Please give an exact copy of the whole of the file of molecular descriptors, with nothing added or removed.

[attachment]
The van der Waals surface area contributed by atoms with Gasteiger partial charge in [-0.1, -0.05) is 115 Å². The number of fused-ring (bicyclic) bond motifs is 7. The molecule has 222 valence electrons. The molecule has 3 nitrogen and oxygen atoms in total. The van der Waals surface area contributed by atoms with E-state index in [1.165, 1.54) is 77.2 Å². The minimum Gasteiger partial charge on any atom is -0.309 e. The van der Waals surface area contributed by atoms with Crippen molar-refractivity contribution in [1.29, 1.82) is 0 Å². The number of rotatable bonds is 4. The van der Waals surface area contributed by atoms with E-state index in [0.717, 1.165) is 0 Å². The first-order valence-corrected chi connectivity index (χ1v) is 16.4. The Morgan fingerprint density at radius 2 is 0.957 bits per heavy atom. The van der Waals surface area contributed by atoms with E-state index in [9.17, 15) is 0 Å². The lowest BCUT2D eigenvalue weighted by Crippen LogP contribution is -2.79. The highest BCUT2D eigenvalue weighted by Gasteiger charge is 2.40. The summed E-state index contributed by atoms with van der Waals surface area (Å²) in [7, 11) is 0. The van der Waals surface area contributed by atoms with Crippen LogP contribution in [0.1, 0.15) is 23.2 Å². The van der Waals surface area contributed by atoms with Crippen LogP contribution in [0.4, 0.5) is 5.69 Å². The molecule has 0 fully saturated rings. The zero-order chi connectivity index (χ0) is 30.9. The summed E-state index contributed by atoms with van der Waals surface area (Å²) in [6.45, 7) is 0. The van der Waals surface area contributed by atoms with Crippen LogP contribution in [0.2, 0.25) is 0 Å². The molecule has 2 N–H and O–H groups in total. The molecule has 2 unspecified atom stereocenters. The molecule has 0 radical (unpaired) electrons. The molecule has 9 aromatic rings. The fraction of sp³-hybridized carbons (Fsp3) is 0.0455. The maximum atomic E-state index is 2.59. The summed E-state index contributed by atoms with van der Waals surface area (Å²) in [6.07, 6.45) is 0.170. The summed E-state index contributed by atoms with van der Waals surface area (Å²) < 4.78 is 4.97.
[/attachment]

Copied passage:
The van der Waals surface area contributed by atoms with Gasteiger partial charge in [-0.1, -0.05) is 115 Å². The number of fused-ring (bicyclic) bond motifs is 7. The molecule has 222 valence electrons. The molecule has 3 nitrogen and oxygen atoms in total. The van der Waals surface area contributed by atoms with E-state index in [1.165, 1.54) is 77.2 Å². The minimum Gasteiger partial charge on any atom is -0.309 e. The van der Waals surface area contributed by atoms with Crippen molar-refractivity contribution in [1.29, 1.82) is 0 Å². The number of rotatable bonds is 4. The van der Waals surface area contributed by atoms with E-state index in [0.717, 1.165) is 0 Å². The first-order valence-corrected chi connectivity index (χ1v) is 16.4. The Morgan fingerprint density at radius 2 is 0.957 bits per heavy atom. The van der Waals surface area contributed by atoms with E-state index in [9.17, 15) is 0 Å². The lowest BCUT2D eigenvalue weighted by Crippen LogP contribution is -2.79. The highest BCUT2D eigenvalue weighted by Gasteiger charge is 2.40. The summed E-state index contributed by atoms with van der Waals surface area (Å²) in [7, 11) is 0. The van der Waals surface area contributed by atoms with Crippen LogP contribution in [0.1, 0.15) is 23.2 Å². The van der Waals surface area contributed by atoms with Crippen LogP contribution in [0.4, 0.5) is 5.69 Å². The molecule has 0 fully saturated rings. The zero-order chi connectivity index (χ0) is 30.9. The summed E-state index contributed by atoms with van der Waals surface area (Å²) in [6.45, 7) is 0. The van der Waals surface area contributed by atoms with Crippen LogP contribution in [0.2, 0.25) is 0 Å². The molecule has 2 N–H and O–H groups in total. The molecule has 2 unspecified atom stereocenters. The molecule has 0 radical (unpaired) electrons. The molecule has 9 aromatic rings. The fraction of sp³-hybridized carbons (Fsp3) is 0.0455. The maximum atomic E-state index is 2.59. The summed E-state index contributed by atoms with van der Waals surface area (Å²) in [6.07, 6.45) is 0.170. The summed E-state index contributed by atoms with van der Waals surface area (Å²) < 4.78 is 4.97.